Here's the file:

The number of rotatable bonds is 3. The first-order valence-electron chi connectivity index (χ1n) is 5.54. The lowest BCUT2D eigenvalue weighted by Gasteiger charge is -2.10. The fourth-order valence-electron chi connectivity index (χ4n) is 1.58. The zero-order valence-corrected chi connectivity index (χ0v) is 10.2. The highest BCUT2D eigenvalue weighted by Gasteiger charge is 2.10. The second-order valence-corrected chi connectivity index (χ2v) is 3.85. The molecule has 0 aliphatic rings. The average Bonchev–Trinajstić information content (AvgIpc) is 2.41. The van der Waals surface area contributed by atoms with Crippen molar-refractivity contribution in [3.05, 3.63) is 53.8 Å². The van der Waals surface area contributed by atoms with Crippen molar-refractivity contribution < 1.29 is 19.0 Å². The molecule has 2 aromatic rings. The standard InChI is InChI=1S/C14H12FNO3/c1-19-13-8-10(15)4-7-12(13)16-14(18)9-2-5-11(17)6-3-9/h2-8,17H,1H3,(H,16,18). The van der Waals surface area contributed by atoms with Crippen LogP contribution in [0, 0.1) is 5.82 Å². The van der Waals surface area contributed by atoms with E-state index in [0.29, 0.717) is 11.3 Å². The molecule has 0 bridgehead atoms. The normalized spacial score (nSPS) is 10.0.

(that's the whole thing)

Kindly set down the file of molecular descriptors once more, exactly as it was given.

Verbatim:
The number of rotatable bonds is 3. The first-order valence-electron chi connectivity index (χ1n) is 5.54. The lowest BCUT2D eigenvalue weighted by Gasteiger charge is -2.10. The fourth-order valence-electron chi connectivity index (χ4n) is 1.58. The zero-order valence-corrected chi connectivity index (χ0v) is 10.2. The highest BCUT2D eigenvalue weighted by Gasteiger charge is 2.10. The second-order valence-corrected chi connectivity index (χ2v) is 3.85. The molecule has 0 aliphatic rings. The average Bonchev–Trinajstić information content (AvgIpc) is 2.41. The van der Waals surface area contributed by atoms with Crippen molar-refractivity contribution in [3.05, 3.63) is 53.8 Å². The van der Waals surface area contributed by atoms with Crippen molar-refractivity contribution < 1.29 is 19.0 Å². The molecule has 2 aromatic rings. The standard InChI is InChI=1S/C14H12FNO3/c1-19-13-8-10(15)4-7-12(13)16-14(18)9-2-5-11(17)6-3-9/h2-8,17H,1H3,(H,16,18). The van der Waals surface area contributed by atoms with Crippen LogP contribution in [0, 0.1) is 5.82 Å². The van der Waals surface area contributed by atoms with E-state index in [0.29, 0.717) is 11.3 Å². The molecule has 0 bridgehead atoms. The normalized spacial score (nSPS) is 10.0.